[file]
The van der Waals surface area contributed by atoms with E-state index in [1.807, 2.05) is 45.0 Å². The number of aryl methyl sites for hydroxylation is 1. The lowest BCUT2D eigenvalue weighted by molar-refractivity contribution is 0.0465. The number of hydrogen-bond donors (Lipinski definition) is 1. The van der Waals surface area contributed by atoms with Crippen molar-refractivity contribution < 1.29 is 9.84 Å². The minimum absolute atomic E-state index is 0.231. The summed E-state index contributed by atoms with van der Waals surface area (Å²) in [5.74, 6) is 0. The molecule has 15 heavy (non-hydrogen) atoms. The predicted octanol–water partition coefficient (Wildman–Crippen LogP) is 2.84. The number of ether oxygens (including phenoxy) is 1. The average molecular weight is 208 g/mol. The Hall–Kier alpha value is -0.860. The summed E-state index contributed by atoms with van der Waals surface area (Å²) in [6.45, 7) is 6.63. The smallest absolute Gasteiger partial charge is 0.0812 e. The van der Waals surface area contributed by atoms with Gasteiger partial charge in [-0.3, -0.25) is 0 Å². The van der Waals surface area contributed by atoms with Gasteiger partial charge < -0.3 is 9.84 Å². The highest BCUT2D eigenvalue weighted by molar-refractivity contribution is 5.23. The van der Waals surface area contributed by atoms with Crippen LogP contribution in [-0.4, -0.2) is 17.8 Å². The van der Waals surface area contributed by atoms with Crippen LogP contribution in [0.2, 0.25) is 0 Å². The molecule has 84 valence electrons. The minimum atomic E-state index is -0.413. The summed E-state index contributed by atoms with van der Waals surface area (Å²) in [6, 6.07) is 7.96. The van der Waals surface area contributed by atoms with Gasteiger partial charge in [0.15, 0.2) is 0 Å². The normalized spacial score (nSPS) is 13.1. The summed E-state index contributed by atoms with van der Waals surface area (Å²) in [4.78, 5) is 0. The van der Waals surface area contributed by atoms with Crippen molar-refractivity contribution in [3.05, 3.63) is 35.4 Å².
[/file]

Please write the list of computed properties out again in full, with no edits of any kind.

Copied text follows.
The van der Waals surface area contributed by atoms with E-state index in [1.807, 2.05) is 45.0 Å². The number of aryl methyl sites for hydroxylation is 1. The lowest BCUT2D eigenvalue weighted by molar-refractivity contribution is 0.0465. The number of hydrogen-bond donors (Lipinski definition) is 1. The van der Waals surface area contributed by atoms with Crippen molar-refractivity contribution < 1.29 is 9.84 Å². The minimum absolute atomic E-state index is 0.231. The summed E-state index contributed by atoms with van der Waals surface area (Å²) in [5.74, 6) is 0. The molecule has 15 heavy (non-hydrogen) atoms. The predicted octanol–water partition coefficient (Wildman–Crippen LogP) is 2.84. The number of ether oxygens (including phenoxy) is 1. The average molecular weight is 208 g/mol. The Hall–Kier alpha value is -0.860. The summed E-state index contributed by atoms with van der Waals surface area (Å²) in [6.45, 7) is 6.63. The smallest absolute Gasteiger partial charge is 0.0812 e. The van der Waals surface area contributed by atoms with Gasteiger partial charge in [-0.3, -0.25) is 0 Å². The van der Waals surface area contributed by atoms with Gasteiger partial charge < -0.3 is 9.84 Å². The highest BCUT2D eigenvalue weighted by molar-refractivity contribution is 5.23. The van der Waals surface area contributed by atoms with Crippen LogP contribution in [-0.4, -0.2) is 17.8 Å². The van der Waals surface area contributed by atoms with Crippen LogP contribution in [0.2, 0.25) is 0 Å². The molecule has 84 valence electrons. The minimum atomic E-state index is -0.413. The summed E-state index contributed by atoms with van der Waals surface area (Å²) in [6, 6.07) is 7.96. The van der Waals surface area contributed by atoms with Gasteiger partial charge in [0.15, 0.2) is 0 Å². The normalized spacial score (nSPS) is 13.1. The summed E-state index contributed by atoms with van der Waals surface area (Å²) in [4.78, 5) is 0. The van der Waals surface area contributed by atoms with Crippen molar-refractivity contribution in [3.05, 3.63) is 35.4 Å².